Federal spending on highways totaled $46 billion in 2014, mostly through formula grants to state and local governments. However, that spending does not correspond very well with how the roads are used. Historically, less than half of the funding has been tied directly to the amount of travel on the roads.

CBO examines three approaches lawmakers could consider to make highway spending more productive: charging drivers for their highway use, using benefit-cost analysis to allocate spending, and linking spending to performance.

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Over the next decade, premiums for private health insurance will grow by about 5 percent per year, on average, CBO estimates. In 2025, the average premium for an employment-based insurance plan is projected to be about $10,000 for single coverage and about $24,500 for family coverage.

Premiums for private health insurance are affected by various federal subsidies and regulations, and they, in turn, affect the federal budget. In 2016, the federal government will subsidize most premiums, at a cost of roughly $300 billion.

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CBO estimates that the 2016 deficit will be $544 billion, raising debt held by the public to 76 percent of GDP–the highest level in over fifty years. By 2026, under current law, the debt is projected to reach 86 percent of GDP.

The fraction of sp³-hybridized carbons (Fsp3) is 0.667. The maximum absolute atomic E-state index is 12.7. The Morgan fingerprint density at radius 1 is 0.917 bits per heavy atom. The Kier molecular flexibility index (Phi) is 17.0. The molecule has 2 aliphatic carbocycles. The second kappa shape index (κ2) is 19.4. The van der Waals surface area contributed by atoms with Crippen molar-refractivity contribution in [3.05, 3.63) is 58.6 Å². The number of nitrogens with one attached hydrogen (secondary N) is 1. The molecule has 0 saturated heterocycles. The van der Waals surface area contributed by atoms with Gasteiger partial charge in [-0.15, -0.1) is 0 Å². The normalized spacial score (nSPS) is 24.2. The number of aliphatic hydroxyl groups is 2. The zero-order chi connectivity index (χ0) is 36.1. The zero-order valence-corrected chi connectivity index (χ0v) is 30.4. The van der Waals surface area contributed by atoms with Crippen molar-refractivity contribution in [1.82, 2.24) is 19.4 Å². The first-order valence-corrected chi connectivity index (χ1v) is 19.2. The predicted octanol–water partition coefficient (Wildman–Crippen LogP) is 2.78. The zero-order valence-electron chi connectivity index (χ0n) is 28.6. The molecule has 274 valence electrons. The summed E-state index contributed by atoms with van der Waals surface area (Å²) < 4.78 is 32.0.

CBO expects the economy’s output to increase by 2.7 percent this year and 2.5 percent in 2017, but it anticipates slower growth in subsequent years, mainly because of slow growth in the labor supply.

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Under the Department of Defense’s (DoD’s) five-year plan spanning the years 2016 through 2020, inflation-adjusted costs for the department’s base budget would be roughly constant over that period, CBO estimates. Costs would climb thereafter, primarily because of DoD’s plans to develop and purchase new weapons. The Administration’s planned budgets for DoD and other national defense activities exceed the limits set by the Budget Control Act beginning in 2017.

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View CBO’s budget infographics to see how much the federal government spent and took in during fiscal year 2015, as well as broader trends in the budget over the past few decades.

The Federal Budget in 2015
Mandatory Spending in 2015
Discretionary Spending in 2015
Revenues in 2015

Approaches to Making Federal Highway Spending More Productive
Private Health Insurance Premiums and Federal Policy
The Budget and Economic Outlook: 2016 to 2026
Long-Term Implications of the 2016 Future Years Defense Program
CBO Releases New Budget Infographics